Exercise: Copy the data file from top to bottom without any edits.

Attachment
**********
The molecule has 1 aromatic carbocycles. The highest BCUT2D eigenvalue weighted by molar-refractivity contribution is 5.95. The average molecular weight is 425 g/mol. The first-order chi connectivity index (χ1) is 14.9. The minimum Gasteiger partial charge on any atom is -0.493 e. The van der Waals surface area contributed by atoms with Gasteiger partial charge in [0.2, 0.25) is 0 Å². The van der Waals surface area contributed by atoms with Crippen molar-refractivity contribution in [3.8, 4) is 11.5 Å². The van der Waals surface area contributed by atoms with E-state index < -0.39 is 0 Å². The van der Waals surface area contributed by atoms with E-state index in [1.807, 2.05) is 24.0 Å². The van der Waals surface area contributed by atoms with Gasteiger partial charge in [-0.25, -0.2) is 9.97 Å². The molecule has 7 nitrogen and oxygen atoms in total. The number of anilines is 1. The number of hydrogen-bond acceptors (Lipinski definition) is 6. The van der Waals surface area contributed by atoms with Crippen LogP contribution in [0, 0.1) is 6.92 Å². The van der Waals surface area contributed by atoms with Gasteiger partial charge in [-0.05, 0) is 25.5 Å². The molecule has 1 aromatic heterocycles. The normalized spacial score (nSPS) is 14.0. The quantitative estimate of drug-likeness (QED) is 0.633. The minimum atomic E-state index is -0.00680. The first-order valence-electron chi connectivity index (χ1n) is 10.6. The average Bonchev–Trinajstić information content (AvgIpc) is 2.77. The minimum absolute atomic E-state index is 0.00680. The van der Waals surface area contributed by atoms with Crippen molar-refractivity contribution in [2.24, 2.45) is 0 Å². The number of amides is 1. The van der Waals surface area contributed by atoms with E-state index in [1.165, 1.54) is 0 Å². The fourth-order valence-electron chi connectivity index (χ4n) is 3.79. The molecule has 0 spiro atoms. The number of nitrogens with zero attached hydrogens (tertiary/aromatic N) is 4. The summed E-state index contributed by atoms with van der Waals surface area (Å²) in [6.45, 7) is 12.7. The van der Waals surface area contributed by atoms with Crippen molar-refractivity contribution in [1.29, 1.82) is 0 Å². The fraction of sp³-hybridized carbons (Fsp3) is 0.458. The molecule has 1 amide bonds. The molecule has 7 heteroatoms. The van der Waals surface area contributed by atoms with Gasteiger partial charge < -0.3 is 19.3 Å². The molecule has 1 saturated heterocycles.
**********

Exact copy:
The molecule has 1 aromatic carbocycles. The highest BCUT2D eigenvalue weighted by molar-refractivity contribution is 5.95. The average molecular weight is 425 g/mol. The first-order chi connectivity index (χ1) is 14.9. The minimum Gasteiger partial charge on any atom is -0.493 e. The van der Waals surface area contributed by atoms with Gasteiger partial charge in [0.2, 0.25) is 0 Å². The van der Waals surface area contributed by atoms with Crippen molar-refractivity contribution in [3.8, 4) is 11.5 Å². The van der Waals surface area contributed by atoms with E-state index < -0.39 is 0 Å². The van der Waals surface area contributed by atoms with E-state index in [1.807, 2.05) is 24.0 Å². The van der Waals surface area contributed by atoms with Gasteiger partial charge in [-0.25, -0.2) is 9.97 Å². The molecule has 7 nitrogen and oxygen atoms in total. The number of anilines is 1. The number of hydrogen-bond acceptors (Lipinski definition) is 6. The van der Waals surface area contributed by atoms with Crippen LogP contribution in [0, 0.1) is 6.92 Å². The van der Waals surface area contributed by atoms with Gasteiger partial charge in [-0.05, 0) is 25.5 Å². The molecule has 1 aromatic heterocycles. The normalized spacial score (nSPS) is 14.0. The quantitative estimate of drug-likeness (QED) is 0.633. The minimum atomic E-state index is -0.00680. The first-order valence-electron chi connectivity index (χ1n) is 10.6. The average Bonchev–Trinajstić information content (AvgIpc) is 2.77. The minimum absolute atomic E-state index is 0.00680. The van der Waals surface area contributed by atoms with Crippen molar-refractivity contribution in [2.24, 2.45) is 0 Å². The number of amides is 1. The van der Waals surface area contributed by atoms with E-state index in [1.165, 1.54) is 0 Å². The fourth-order valence-electron chi connectivity index (χ4n) is 3.79. The molecule has 0 spiro atoms. The number of nitrogens with zero attached hydrogens (tertiary/aromatic N) is 4. The summed E-state index contributed by atoms with van der Waals surface area (Å²) in [6.45, 7) is 12.7. The van der Waals surface area contributed by atoms with Crippen molar-refractivity contribution in [1.29, 1.82) is 0 Å². The fraction of sp³-hybridized carbons (Fsp3) is 0.458. The molecule has 1 amide bonds. The molecule has 7 heteroatoms. The van der Waals surface area contributed by atoms with Gasteiger partial charge < -0.3 is 19.3 Å². The molecule has 1 saturated heterocycles.